Has the Bilderberg Group lost the sinister, world-controlling plot? – Telegraph Blogs

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Robert Colvile

Robert Colvile is the Telegraph's acting Head of Comment. He tweets as @rcolvile.

Has the Bilderberg Group lost the sinister, world-controlling plot?

Spot the giant shape-shifting lizard (Pic: PA/REUTERS/AP)

The annual meeting of the Bilderberg Group used to be the high point of the conspiracy calendar. Every year, the world’s elite would apparently meet in secret conclave and determine – amid the exchange of sinister smiles and knowing winks – the course of the future. Would the government in Luxembourg tack to the Left or Right? Would the price of frozen concentrated orange juice rise or fall? Would corduroy make a comeback? All this was within their power to determine.

Bilderberg-mania was kicked off by the journalist Jon Ronson, who wrote a brilliantly entertaining account of crawling through hotel shrubbery alongside the obsessives determined to pierce its veil of secrecy. The group was said to have launched the career of Margaret Thatcher; to control fleets of black helicopters; even to be secretly composed of giant shape-shifting lizards, bent on ruling the world.

So it’s something of a comedown to see its current state. A body whose natural meeting place would appear to be a hollowed-out island volcano is this weekend slumming it in the Copenhagen Marriott. Not that there’s anything wrong with the Marriott, but it doesn’t exactly scream supreme might and power – more business traveller with a pleasantly plump expense account. Even the inevitable calls on Twitter for the chain to be boycotted, to punish it for accommodating such sinister activity, barely picked up a head of steam.

This isn’t to say, of course, that Bilderberg isn’t still a hot ticket. The guest list is thronged with CEOs, politicians and dignitaries – here a Queen of Spain, there a Supreme Allied Commander Europe. Should the head of BP or the SIS want to have a quiet word with Henry Kissinger and the editor-in-chief of The Economist, or the chairman of the Greek central bank hope to borrow a few billion from the founder of LinkedIn, they will have no better opportunity.

But while the guest list is certainly top-drawer, it’s no more impressive than any of a dozen similar beanfeasts. There is no Bill Clinton, and neither of the George Bushes. David Cameron has decided to give it a miss after last year (when he only had to travel to Watford – again, hardly the most glamorous or secretive locale). George Osborne and Ed Balls will be there, but Justine Greening, the only other Cabinet-level minister in attendance, is hardly spoken of as a potential PM.

Part of the fascination of Bilderberg was always the disconnect between the terrifying rhetoric about a sinister new world order, and the identities of the movement’s leading figures: if Ken Clarke and Denis Healey were neo-fascist conspirators, they were doing a very good job of hiding it (that, or the conspiracy’s main focus was a concerted effort to empty the planet’s whisky supplies).

And sure enough, once the group agreed to let a little daylight in on the magic – in order to defuse some of the wilder conspiracy talk – it turned out that there wasn’t as much magic as people thought. Just a group of supremely accomplished networkers, and old pals from the international elite, doing what came naturally.

For the conspiracy theorists, of course, it’s the greatest trick the devil ever pulled: by revealing where it’s meeting, and who’s going to be there, Bilderberg makes itself seem inoffensive and harmless, even though (they insist) it’s anything but.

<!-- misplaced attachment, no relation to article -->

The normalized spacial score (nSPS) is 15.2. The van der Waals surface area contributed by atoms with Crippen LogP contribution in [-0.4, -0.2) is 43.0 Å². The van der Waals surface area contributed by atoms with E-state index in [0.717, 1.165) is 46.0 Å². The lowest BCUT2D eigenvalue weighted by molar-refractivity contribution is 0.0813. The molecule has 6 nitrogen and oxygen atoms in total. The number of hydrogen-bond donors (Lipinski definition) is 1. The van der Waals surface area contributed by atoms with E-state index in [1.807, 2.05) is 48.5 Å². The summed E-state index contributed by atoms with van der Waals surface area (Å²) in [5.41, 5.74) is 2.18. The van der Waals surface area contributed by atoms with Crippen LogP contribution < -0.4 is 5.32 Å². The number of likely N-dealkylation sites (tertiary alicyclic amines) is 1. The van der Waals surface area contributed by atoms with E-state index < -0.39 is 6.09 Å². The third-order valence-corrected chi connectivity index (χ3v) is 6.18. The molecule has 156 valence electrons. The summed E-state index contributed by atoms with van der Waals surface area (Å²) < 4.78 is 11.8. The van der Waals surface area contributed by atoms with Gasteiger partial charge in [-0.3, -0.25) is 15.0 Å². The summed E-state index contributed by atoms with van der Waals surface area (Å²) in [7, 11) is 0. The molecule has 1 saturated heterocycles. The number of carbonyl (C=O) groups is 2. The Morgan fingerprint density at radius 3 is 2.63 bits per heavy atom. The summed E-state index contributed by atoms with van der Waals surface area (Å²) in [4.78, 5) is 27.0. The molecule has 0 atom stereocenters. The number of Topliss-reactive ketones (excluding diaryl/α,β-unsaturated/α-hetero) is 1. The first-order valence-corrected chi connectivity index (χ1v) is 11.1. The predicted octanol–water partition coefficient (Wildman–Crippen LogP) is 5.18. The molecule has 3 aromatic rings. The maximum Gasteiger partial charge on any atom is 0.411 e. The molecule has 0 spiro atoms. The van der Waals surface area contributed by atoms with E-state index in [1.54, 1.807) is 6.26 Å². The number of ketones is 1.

Yet that’s not actually the most interesting thing that’s happening here. On its website – which appeared as part of the nothing-to-see-here publicity drive – the group says its conference is designed “to foster dialogue between Europe and North America”. But Europe and North America don’t matter as much as they used to.

Only this week, the President of the United States gave a speech that sounded a qualified retreat from the world, or at least from the use of force to shape it. And if we Europeans can’t kick Putin out of Crimea, or find jobs for the millions of youngsters thrown on to the dole by the failure of the euro, how can we presume to dictate to the rest of the planet?

It’s hard to avoid the feeling that if there really are secret meetings in secret rooms that determine the fate of the world, they’re taking place on the other side of it – inside the politburo in Beijing, or the anonymous factories where Tim Cook of Apple meets with his suppliers.

True, the World Economic Forum in Davos still has a certain cachet as the ultimate cocktail party for the ruling elite – but only because it has done its best to adopt a more global tone. And even then its guest list cannot possibly encompass every single mover and shaker who’s out there.

In fact, while some power has shifted to the East, much of it has simply dispersed. Today’s world is so complicated and hydra-headed that no one actor, or even group of actors, can control it.

It’s telling that Bilderberg-mania reached its peak shortly before the destruction of the Twin Towers, and subsided shortly after. In the wake of 9/11, and Afghanistan, and Iraq, and the financial crisis, the idea that global events can be dictated (or rather, successfully dictated) by a small group of white-skinned men in a First World banqueting suite looks increasingly quaint.

People cling to the conspiracy theory because they want to believe that someone is capable of controlling things – to believe that men like John Pierpoint Morgan, who could start or halt Wall Street panics with a flick of their moustache, are still out there. But even for hyper-intelligent, shape-shifting lizards, bringing order to our chaotic world would be a bridge too far.

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